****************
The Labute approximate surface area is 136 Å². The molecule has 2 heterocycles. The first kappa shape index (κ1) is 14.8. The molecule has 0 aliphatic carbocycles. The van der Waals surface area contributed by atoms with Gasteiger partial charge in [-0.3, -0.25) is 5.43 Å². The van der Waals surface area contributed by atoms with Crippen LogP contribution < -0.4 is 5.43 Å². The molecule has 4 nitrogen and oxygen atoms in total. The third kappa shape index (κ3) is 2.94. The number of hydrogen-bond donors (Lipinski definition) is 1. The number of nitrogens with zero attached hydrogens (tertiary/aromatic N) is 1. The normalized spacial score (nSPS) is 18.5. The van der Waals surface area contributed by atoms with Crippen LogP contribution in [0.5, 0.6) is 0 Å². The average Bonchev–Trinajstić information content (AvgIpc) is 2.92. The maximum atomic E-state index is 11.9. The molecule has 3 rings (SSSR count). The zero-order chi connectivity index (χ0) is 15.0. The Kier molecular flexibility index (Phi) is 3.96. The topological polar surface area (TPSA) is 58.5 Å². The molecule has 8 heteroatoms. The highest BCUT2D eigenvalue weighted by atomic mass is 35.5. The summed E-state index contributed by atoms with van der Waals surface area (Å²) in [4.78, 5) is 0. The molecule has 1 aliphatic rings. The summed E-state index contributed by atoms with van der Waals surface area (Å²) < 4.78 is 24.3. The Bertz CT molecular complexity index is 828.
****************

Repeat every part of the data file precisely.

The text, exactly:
The Labute approximate surface area is 136 Å². The molecule has 2 heterocycles. The first kappa shape index (κ1) is 14.8. The molecule has 0 aliphatic carbocycles. The van der Waals surface area contributed by atoms with Gasteiger partial charge in [-0.3, -0.25) is 5.43 Å². The van der Waals surface area contributed by atoms with Crippen LogP contribution < -0.4 is 5.43 Å². The molecule has 4 nitrogen and oxygen atoms in total. The third kappa shape index (κ3) is 2.94. The number of hydrogen-bond donors (Lipinski definition) is 1. The number of nitrogens with zero attached hydrogens (tertiary/aromatic N) is 1. The normalized spacial score (nSPS) is 18.5. The van der Waals surface area contributed by atoms with Crippen LogP contribution in [0.5, 0.6) is 0 Å². The average Bonchev–Trinajstić information content (AvgIpc) is 2.92. The maximum atomic E-state index is 11.9. The molecule has 3 rings (SSSR count). The zero-order chi connectivity index (χ0) is 15.0. The Kier molecular flexibility index (Phi) is 3.96. The topological polar surface area (TPSA) is 58.5 Å². The molecule has 8 heteroatoms. The highest BCUT2D eigenvalue weighted by atomic mass is 35.5. The summed E-state index contributed by atoms with van der Waals surface area (Å²) in [4.78, 5) is 0. The molecule has 1 aliphatic rings. The summed E-state index contributed by atoms with van der Waals surface area (Å²) < 4.78 is 24.3. The Bertz CT molecular complexity index is 828.